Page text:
Per In re Holland, --- F.3d ----, 2008 WL 3844140 (7th Cir. Aug 19, 2008):
Circuit courts remain split on which test to apply in determining whether a district court order that remands a case to a bankruptcy court is appealable. See, e.g., In re Lopez, 116 F.3d 1191, 1192 (7th Cir.1997) (cataloging cases). Most circuits have held that such an order is not final and appealable unless the remand is for "ministerial" proceedings. See, e.g., In re Pratt, 524 F.3d 580, 584-85 (5th Cir.2008), cert. denied, --- U.S. ----, 128 S.Ct. 2445, --- L.Ed.2d ---- (2008); In re Penn Traffic Co., 466 F.3d 75, 78-79 (2d Cir.2006) (per curiam); In re Torres, 432 F.3d 20, 22-23 (1st Cir.2005); In re Popkin & Stern, 289 F.3d 554, 556 (8th Cir.2002); In re Overland Park Fin. Corp., 236 F.3d 1246, 1251 (10th Cir.2001); In re Alvarez, 224 F.3d 1273, 1275 (11th Cir.2000); Jove Eng'g v. IRS, 92 F.3d 1539, 1547-48 (11th Cir.1996); In re St. Charles Preservation Investors, Ltd., 916 F.2d 727, 728-29 (D.C.Cir.1990) (per curiam); see also In re Wallace & Gale Co., 72 F.3d 21, 24 (4th Cir.1995) ("District court orders remanding cases to the bankruptcy court for further consideration are not, ordinarily, final orders."). The Sixth Circuit "will not deem final a district court's decision remanding to a bankruptcy court for further proceedings if the district court has not certified the decision pursuant to Fed.R.Civ.P. 54(b)." In re Brown, 248 F.3d 484, 485 (6th Cir.2001); see also In re Yousif, 201 F.3d 774, 781 (6th Cir.2000) (Moore, J., concurring). And the Third and Ninth Circuits apply multi-factor balancing tests to determine whether an order is final and appealable in this context. See In re Fowler, 394 F.3d 1208, 1211 (9th Cir.2005); In re Pransky, 318 F.3d 536, 540-41 (3d Cir.2003).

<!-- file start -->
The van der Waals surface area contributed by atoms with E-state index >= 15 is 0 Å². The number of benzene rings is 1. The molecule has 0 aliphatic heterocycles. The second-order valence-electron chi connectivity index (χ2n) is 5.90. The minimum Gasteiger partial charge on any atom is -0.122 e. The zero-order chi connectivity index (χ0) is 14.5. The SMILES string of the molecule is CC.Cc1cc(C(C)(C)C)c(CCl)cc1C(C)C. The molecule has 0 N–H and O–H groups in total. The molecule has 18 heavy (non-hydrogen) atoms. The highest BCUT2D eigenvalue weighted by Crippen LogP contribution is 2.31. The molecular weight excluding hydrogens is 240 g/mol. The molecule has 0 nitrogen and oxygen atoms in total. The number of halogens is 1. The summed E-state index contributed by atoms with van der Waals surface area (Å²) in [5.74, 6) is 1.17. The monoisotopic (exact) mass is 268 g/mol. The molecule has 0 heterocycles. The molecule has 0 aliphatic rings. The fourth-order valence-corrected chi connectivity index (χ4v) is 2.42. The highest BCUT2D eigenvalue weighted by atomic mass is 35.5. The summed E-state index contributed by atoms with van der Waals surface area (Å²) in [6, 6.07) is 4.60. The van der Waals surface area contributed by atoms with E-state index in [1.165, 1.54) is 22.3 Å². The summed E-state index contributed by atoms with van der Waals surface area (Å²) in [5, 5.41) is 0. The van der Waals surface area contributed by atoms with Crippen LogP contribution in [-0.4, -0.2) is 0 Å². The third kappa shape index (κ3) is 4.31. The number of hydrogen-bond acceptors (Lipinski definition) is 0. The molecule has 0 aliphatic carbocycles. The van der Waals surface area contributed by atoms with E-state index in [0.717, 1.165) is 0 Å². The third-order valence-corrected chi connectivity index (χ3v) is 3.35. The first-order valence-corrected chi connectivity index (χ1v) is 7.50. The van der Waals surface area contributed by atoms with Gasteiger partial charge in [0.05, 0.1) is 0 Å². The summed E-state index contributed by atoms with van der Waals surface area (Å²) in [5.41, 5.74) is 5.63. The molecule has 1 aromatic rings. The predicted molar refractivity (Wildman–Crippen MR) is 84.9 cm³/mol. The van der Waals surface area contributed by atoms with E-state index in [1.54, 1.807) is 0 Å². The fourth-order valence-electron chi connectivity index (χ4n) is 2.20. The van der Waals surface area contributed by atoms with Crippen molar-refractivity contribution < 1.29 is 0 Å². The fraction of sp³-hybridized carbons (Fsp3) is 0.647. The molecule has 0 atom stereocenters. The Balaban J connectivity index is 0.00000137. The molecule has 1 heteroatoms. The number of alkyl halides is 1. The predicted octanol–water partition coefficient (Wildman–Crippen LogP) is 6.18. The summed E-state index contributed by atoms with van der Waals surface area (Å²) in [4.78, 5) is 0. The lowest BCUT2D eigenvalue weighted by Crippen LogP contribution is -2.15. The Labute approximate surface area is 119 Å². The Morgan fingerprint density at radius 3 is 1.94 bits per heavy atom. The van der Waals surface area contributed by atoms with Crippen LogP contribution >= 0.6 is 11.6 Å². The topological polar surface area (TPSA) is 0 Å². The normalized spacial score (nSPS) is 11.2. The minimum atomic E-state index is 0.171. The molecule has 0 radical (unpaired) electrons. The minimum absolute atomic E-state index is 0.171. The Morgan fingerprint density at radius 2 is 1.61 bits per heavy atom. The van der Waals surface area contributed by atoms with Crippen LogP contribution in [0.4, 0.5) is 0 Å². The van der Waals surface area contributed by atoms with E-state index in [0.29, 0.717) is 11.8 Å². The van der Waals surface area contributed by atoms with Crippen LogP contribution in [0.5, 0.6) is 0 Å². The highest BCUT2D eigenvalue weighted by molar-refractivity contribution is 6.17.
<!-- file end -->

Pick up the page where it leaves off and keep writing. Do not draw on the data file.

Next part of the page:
Our circuit precedent accords with the majority view: "[E]ven if the decision of the bankruptcy court is final, a decision by the district court on appeal remanding the bankruptcy court's decision for further proceedings in the bankruptcy court is not final, and so is not appealable to this court, unless the further proceedings contemplated are of a purely ministerial character...." In re Lopez, 116 F.3d at 1192. What remains to be decided here is hardly ministerial: the bankruptcy court still has to answer the $350,000 question whether Holland is entitled to an exemption under Florida law. See In re A.G. Fin. Serv. Ctr., Inc., 395 F.3d 410, 413 (7th Cir.2005) ("To say that the remand is for a ministerial act is to say that the district judge has fully resolved the litigation: there is no legal decision for a bankruptcy judge to make, no fact to find, no discretion to exercise."). Only then-after the bankruptcy court has made its final ruling, the district court has revisited the case, and a fresh notice of appeal to our court has been filed-can we exercise jurisdiction over the matter. See In re Fox, 762 F.2d 54, 55-56 (7th Cir.1985).